Finding the positive in distance learning

The move to distance learning as a result of the pandemic led to may negative impacts on the lives of children, but a new report indicates that there may have been at least one positive: better sleep duration for teenagers.

The move to remote learning during the COVID-19 pandemic led to many potential issues including lack of access to support programs and lack of access to food programs as well as a lack of socialization. However, is it possible that there may have been some positives from the move to remote learning, such as more sleep? A report examined whether teenagers had increased sleep as a result of distance learning and if this sleep improvement led to better health characteristics.1

The investigators performed a survey study that sent cross-sectional online surveys to students attending 21 public high school in Zurich, Switzerland. They compared a control sample who completed the survey from May to July 2017 and a sample during the lockdown from May to June 2020. The survey asked questions about sleep-wake patterns, health-related quality of life, substance use including caffeine, and depressive symptoms. Surveys were included in the study as long as they provided sex, age, and school.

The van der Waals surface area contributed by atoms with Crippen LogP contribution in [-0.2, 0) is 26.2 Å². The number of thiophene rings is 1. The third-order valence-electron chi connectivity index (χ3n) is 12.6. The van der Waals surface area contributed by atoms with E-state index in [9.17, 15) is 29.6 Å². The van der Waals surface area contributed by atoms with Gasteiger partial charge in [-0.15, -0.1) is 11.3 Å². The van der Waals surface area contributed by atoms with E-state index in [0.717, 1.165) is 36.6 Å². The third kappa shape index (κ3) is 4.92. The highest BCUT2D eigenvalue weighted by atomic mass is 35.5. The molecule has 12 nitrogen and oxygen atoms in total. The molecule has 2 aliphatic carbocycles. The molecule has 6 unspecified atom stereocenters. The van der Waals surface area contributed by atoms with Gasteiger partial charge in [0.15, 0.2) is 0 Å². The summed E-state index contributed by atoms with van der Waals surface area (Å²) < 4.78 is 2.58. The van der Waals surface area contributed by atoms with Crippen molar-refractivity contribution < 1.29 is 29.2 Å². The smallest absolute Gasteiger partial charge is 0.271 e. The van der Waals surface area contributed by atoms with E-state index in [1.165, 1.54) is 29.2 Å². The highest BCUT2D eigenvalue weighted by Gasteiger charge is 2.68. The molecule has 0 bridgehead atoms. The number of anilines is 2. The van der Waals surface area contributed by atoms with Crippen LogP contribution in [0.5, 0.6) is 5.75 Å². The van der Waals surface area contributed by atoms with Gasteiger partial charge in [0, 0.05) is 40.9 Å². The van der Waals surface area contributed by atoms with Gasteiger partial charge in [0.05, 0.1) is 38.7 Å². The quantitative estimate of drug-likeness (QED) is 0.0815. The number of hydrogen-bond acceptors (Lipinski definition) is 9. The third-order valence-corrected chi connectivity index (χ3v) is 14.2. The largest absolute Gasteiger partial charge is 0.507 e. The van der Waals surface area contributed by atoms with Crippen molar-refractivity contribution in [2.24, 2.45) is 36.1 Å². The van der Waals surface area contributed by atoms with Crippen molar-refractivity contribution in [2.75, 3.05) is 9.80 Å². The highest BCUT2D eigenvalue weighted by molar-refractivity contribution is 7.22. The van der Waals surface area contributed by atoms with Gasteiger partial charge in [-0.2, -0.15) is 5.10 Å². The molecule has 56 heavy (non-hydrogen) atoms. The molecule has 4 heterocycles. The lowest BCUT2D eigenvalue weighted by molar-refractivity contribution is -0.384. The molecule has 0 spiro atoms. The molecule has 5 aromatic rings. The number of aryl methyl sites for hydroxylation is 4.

A total of 8972 students were included in the sample, with 5308 in the control sample and 3664 were in the lockdown sample. Both subcohorts had a median age of 16 years and skewed female. The investigators found that during the lockdown, the sleep period on school days was 75 minutes longer (semipartial R2 statistic [R2β*], 0.238; 95% CI, 0.222-0.254; P < .001). Students reported less consumption of alcohol (R2β*, 0.014; 95% CI, 0.008-0.022; P < .001) and caffeine (R2β*, 0.010; 95% CI, 0.006-0.015; P < .001). They also reported better health-related quality of life. Overall, longer sleep duration was tied to less consumption of caffeine (R2β*, 0.013; 95% CI, 0.009-0.019; P < .001) as well as better health-related quality of life (R2β*, 0.027; 95% CI, 0.020-0.034; P < .001). The investigators also looked at depressive symptoms and its link to health-related quality of life in the lockdown subcohort and found an inverse association (R2β*, 0.285; 95% CI, 0.260-.0311; P < .001) as well as a positive association with caffeine consumption (R2β*, 0.003; 95% CI, 0.000-0.008; P = .01).

The investigators concluded that there were 2 effects of school closures and adolescent health and both were in opposition: a negative impact on psychological health and a positive impact as a result of increased sleep duration. Not only should the findings be considered when determining the need for and starting school closures, but they provide further support for delaying the school start time for teenagers.

Reference

1. Albrecht J, Warner H, Rieger N, et al. Association between homeschooling and adolescent sleep duration and health during COVID-19 pandemic high school closures. JAMA Netw Open. 2022;5(1):e2142100. doi:10.1001/jamanetworkopen.2021.42100